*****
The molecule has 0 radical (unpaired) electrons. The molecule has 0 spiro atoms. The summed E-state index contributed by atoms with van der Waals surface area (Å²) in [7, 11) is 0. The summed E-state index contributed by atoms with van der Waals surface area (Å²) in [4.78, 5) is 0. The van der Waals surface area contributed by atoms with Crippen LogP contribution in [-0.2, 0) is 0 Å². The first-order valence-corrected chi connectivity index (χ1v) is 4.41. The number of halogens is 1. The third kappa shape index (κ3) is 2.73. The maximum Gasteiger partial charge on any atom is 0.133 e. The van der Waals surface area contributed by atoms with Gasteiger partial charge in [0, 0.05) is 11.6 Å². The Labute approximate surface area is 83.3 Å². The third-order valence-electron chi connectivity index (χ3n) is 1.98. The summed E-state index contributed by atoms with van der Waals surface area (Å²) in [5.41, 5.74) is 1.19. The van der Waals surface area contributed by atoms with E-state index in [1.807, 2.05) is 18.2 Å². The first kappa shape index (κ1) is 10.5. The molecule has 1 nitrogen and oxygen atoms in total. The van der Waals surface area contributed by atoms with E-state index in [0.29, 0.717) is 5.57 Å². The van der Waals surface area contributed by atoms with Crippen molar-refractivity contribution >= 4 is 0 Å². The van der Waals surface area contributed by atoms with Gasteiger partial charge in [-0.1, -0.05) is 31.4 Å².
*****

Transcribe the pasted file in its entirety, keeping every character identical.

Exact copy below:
The molecule has 0 radical (unpaired) electrons. The molecule has 0 spiro atoms. The summed E-state index contributed by atoms with van der Waals surface area (Å²) in [7, 11) is 0. The summed E-state index contributed by atoms with van der Waals surface area (Å²) in [4.78, 5) is 0. The van der Waals surface area contributed by atoms with Crippen LogP contribution in [-0.2, 0) is 0 Å². The first-order valence-corrected chi connectivity index (χ1v) is 4.41. The number of halogens is 1. The third kappa shape index (κ3) is 2.73. The maximum Gasteiger partial charge on any atom is 0.133 e. The van der Waals surface area contributed by atoms with Gasteiger partial charge in [0, 0.05) is 11.6 Å². The Labute approximate surface area is 83.3 Å². The third-order valence-electron chi connectivity index (χ3n) is 1.98. The summed E-state index contributed by atoms with van der Waals surface area (Å²) in [5.41, 5.74) is 1.19. The van der Waals surface area contributed by atoms with E-state index in [1.807, 2.05) is 18.2 Å². The first kappa shape index (κ1) is 10.5. The molecule has 1 nitrogen and oxygen atoms in total. The van der Waals surface area contributed by atoms with E-state index in [0.29, 0.717) is 5.57 Å². The van der Waals surface area contributed by atoms with Crippen molar-refractivity contribution >= 4 is 0 Å². The van der Waals surface area contributed by atoms with Gasteiger partial charge in [-0.1, -0.05) is 31.4 Å².